When a group of Harvard alumni formed the Experiment Fund (Xfund) a little over a year ago, they were hoping that their seed fund would nourish a burgeoning entrepreneurial culture on campus—and beyond—and make a profit as well.

New companies are spawned in garages, basements, and at kitchen tables everywhere. But the most productive environments for incubating new companies are invariably centered around a major university (or several). Such communities mix together the key ingredients—brilliant young minds, experienced mentors, and willing investors—that formulate the “special sauce” for start-ups. Still, aspiring entrepreneurs and mentors who know how to turn a vision into a new business typically meet by chance. Tapping into venture funding is a further hurdle.

The goal of the Xfund is to break down barriers and increase the likelihood that the stars will align.

While anchored at Harvard, the Xfund serves the greater Cambridge and Boston area, investing in companies and teams regardless of their university affiliation or background. In addition to strong connections with the Harvard Innovation Lab (i-lab), the Xfund has ties to the MIT Media Lab and other local academic and entrepreneurial resources.

“The Xfund has accelerated the level of interaction between first-time student entrepreneurs and potential investors and mentors,” says Ho Tuan ’09, co-founder ofTivli, a start-up that lets college students stream television programming directly to their computers. The company was launched in a Harvard dorm room and is one of the first ventures to receive seed investment from the Xfund.

“Through institutions like the Xfund, we’ll quickly see more start-ups and better start-ups with better mentorship and better funding opportunities,” says Tuan, whose start-up today reaches thousands of students on campuses around the country. Currently run out of the Harvard i-lab, the company recently reached a groundbreaking deal to include HBO programming in its live mix.

During the Xfund’s first year of operation, the partners reviewed more than 1,500 proposals, ultimately providing early-stage support to three start-ups.

“There are basically two approaches to venture capital investing,” said Xfund Partner Harry Weller ‘94, who is also General Partner of New Enterprise Associates. “One is to ‘spray and pray,’ and the other is to make fewer, more selective investments. We back big, bold experiments.”

So far, the Xfund has provided financial investment to Tivli, Rock Health, a healthcare technology incubator, and to Zumper, a venture that is creating an efficient and transparent online market for apartment rentals.

“We designed the Xfund to be the fund we wish we had as entrepreneurs,” said Hugo Van Vuuren ’07, MDesS ’12, one of five partners. “It is an experiment in and of itself.”

“Fundamentally, the Xfund is mission-driven,” said Alan Crane ’86, MBA ‘92, another Xfund partner who is also General Partner of Polaris Ventures. “It’s much broader than investing in great companies. We’re also investing in the innovation ecosystem at Harvard.”

Weller echoed the sentiment. “It’s not just about innovation. It’s also the creation of new things, including the creation of leaders. Harvard is such a great place to find leaders and a lot of Harvard alumni just want to help by providing mentoring and advice.”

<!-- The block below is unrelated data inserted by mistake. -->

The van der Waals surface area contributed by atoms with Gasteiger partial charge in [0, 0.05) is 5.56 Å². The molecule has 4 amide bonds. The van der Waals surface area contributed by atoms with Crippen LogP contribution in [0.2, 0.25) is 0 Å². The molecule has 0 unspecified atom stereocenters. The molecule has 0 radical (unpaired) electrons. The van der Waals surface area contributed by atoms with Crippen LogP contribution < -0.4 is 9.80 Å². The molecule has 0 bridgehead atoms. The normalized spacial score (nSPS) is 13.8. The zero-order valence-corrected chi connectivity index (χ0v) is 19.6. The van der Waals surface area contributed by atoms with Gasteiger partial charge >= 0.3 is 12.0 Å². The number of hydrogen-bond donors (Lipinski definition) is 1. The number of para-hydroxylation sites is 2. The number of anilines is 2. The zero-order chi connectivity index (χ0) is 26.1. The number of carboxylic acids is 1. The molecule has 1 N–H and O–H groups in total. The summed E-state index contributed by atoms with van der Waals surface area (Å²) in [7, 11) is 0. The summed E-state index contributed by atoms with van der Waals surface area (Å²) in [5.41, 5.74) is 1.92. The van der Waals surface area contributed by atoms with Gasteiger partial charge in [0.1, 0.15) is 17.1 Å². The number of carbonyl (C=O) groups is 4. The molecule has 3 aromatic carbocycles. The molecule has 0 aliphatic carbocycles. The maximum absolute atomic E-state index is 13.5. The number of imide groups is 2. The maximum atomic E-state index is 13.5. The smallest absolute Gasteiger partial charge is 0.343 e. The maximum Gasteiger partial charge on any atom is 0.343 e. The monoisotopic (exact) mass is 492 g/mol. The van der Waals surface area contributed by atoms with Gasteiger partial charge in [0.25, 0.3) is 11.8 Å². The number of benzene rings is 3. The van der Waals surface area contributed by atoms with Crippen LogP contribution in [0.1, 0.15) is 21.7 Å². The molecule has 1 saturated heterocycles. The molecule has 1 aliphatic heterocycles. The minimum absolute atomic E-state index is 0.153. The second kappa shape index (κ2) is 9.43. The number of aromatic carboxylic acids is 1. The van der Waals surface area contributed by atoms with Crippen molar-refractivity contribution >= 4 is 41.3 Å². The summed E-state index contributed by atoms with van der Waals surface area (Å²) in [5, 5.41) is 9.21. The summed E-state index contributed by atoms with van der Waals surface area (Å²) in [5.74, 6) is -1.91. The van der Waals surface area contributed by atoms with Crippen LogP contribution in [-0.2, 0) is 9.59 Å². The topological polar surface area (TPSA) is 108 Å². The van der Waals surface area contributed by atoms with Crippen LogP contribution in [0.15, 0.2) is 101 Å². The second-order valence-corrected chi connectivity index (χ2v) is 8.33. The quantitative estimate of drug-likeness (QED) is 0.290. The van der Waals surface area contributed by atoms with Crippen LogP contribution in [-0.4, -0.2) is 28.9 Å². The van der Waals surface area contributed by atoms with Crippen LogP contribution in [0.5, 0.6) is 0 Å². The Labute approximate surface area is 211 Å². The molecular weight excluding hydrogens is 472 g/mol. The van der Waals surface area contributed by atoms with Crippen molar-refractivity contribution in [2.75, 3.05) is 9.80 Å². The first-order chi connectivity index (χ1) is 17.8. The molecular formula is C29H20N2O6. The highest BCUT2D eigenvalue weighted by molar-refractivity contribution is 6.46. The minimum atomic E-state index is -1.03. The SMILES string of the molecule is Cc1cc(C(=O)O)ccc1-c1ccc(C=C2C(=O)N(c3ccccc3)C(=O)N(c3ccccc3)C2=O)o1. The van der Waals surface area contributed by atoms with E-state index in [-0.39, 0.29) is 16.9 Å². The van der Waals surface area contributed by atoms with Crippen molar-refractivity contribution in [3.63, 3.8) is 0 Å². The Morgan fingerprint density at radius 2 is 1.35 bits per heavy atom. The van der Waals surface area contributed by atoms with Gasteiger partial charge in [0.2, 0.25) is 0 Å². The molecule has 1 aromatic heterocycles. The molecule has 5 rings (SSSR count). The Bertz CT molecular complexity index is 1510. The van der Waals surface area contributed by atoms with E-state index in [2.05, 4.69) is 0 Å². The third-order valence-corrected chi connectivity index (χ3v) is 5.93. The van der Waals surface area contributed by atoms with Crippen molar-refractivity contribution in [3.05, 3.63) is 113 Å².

Many of the partners have ties to the Harvard School of Engineering and Applied Sciences (SEAS), which serves as a campus home for the Xfund. SEAS Dean Cherry A. Murray was an early and enthusiastic supporter of the concept.

“SEAS is a catalyst for entrepreneurship across the University,” Murray said. “We have more than 700 undergraduate concentrators and 10 percent of them want to start companies—and are actively working to do so.” In a further extension of the partnership, she said, the Xfund is working closely with a number of SEAS faculty who teach courses that emphasize translating innovation into commercial applications.

One of those instructors is David Malan ‘99 , senior lecturer on computer science, whose CS 50 course drew the largest enrollment of any Harvard College class this fall. Malan asks students to solve a real-world problem, and several projects have led to spinoffs. During a public Experimenter Assembly held to celebrate the Xfund’s first year of operation, partner Patrick Chung (AB ‘96, MBA ’04, JD ’04 and co-head of the New Enterprise Associates Seed Fund) presented Malan with the 2013 Experimenter Award.

“David and CS 50 embody what we’re trying to do at the Xfund,” Chung said.

According to Murray, the Xfund is one of the key levers for building up a culture of entrepreneurship within SEAS and across Harvard. Others include the i-lab, near Harvard Business School, and the SEAS-based Technology and Entrepreneurship Center at Harvard (TECH), which runs the Harvard College Innovation (I3) Challenge.

“Entrepreneurship already appears daunting and fraught with risk, especially for students and fresh graduates who’ve never done it before,” said Tivli co-founder Tuan. “At Harvard, efforts to promote entrepreneurship on campus have led to the fast growth of a vibrant and diverse community that never would have existed only five years ago.